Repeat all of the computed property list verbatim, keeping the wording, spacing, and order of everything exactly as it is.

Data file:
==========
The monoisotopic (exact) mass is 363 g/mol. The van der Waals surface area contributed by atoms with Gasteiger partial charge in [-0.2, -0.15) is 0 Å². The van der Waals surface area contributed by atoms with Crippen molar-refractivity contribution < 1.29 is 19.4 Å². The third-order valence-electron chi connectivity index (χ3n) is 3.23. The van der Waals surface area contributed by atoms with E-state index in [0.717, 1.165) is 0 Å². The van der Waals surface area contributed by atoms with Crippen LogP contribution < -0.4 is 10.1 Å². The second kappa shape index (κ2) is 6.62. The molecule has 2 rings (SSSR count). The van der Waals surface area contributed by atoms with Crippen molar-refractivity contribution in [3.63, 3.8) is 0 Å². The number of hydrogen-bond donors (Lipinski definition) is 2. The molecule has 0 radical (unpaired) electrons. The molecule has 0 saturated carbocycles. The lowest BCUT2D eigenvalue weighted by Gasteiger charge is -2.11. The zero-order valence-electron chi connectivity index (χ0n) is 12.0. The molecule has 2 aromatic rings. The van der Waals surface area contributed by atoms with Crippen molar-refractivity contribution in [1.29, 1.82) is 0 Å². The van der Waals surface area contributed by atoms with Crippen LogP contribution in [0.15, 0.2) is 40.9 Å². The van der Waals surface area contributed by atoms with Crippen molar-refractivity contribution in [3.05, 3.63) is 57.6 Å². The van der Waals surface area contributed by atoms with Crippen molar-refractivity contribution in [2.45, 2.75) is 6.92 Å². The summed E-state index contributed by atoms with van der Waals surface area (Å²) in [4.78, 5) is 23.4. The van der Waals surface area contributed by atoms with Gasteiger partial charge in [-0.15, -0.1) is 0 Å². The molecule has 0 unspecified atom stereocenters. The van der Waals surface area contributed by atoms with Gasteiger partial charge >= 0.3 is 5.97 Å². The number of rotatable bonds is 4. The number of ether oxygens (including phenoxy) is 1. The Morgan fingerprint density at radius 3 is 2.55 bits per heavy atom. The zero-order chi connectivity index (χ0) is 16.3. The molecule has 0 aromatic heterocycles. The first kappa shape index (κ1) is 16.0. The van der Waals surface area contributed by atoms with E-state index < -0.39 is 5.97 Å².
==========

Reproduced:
The monoisotopic (exact) mass is 363 g/mol. The van der Waals surface area contributed by atoms with Gasteiger partial charge in [-0.2, -0.15) is 0 Å². The van der Waals surface area contributed by atoms with Crippen molar-refractivity contribution < 1.29 is 19.4 Å². The third-order valence-electron chi connectivity index (χ3n) is 3.23. The van der Waals surface area contributed by atoms with E-state index in [0.717, 1.165) is 0 Å². The van der Waals surface area contributed by atoms with Crippen LogP contribution < -0.4 is 10.1 Å². The second kappa shape index (κ2) is 6.62. The molecule has 2 rings (SSSR count). The van der Waals surface area contributed by atoms with Crippen molar-refractivity contribution in [3.63, 3.8) is 0 Å². The number of hydrogen-bond donors (Lipinski definition) is 2. The molecule has 0 radical (unpaired) electrons. The molecule has 0 saturated carbocycles. The lowest BCUT2D eigenvalue weighted by Gasteiger charge is -2.11. The zero-order valence-electron chi connectivity index (χ0n) is 12.0. The molecule has 2 aromatic rings. The van der Waals surface area contributed by atoms with Crippen molar-refractivity contribution in [1.29, 1.82) is 0 Å². The van der Waals surface area contributed by atoms with Crippen LogP contribution in [0.15, 0.2) is 40.9 Å². The van der Waals surface area contributed by atoms with Crippen molar-refractivity contribution in [3.05, 3.63) is 57.6 Å². The van der Waals surface area contributed by atoms with Crippen molar-refractivity contribution in [2.45, 2.75) is 6.92 Å². The summed E-state index contributed by atoms with van der Waals surface area (Å²) in [4.78, 5) is 23.4. The van der Waals surface area contributed by atoms with Gasteiger partial charge in [-0.15, -0.1) is 0 Å². The molecule has 0 unspecified atom stereocenters. The van der Waals surface area contributed by atoms with Gasteiger partial charge >= 0.3 is 5.97 Å². The number of rotatable bonds is 4. The number of ether oxygens (including phenoxy) is 1. The Morgan fingerprint density at radius 3 is 2.55 bits per heavy atom. The zero-order chi connectivity index (χ0) is 16.3. The molecule has 0 aromatic heterocycles. The first kappa shape index (κ1) is 16.0. The van der Waals surface area contributed by atoms with E-state index < -0.39 is 5.97 Å².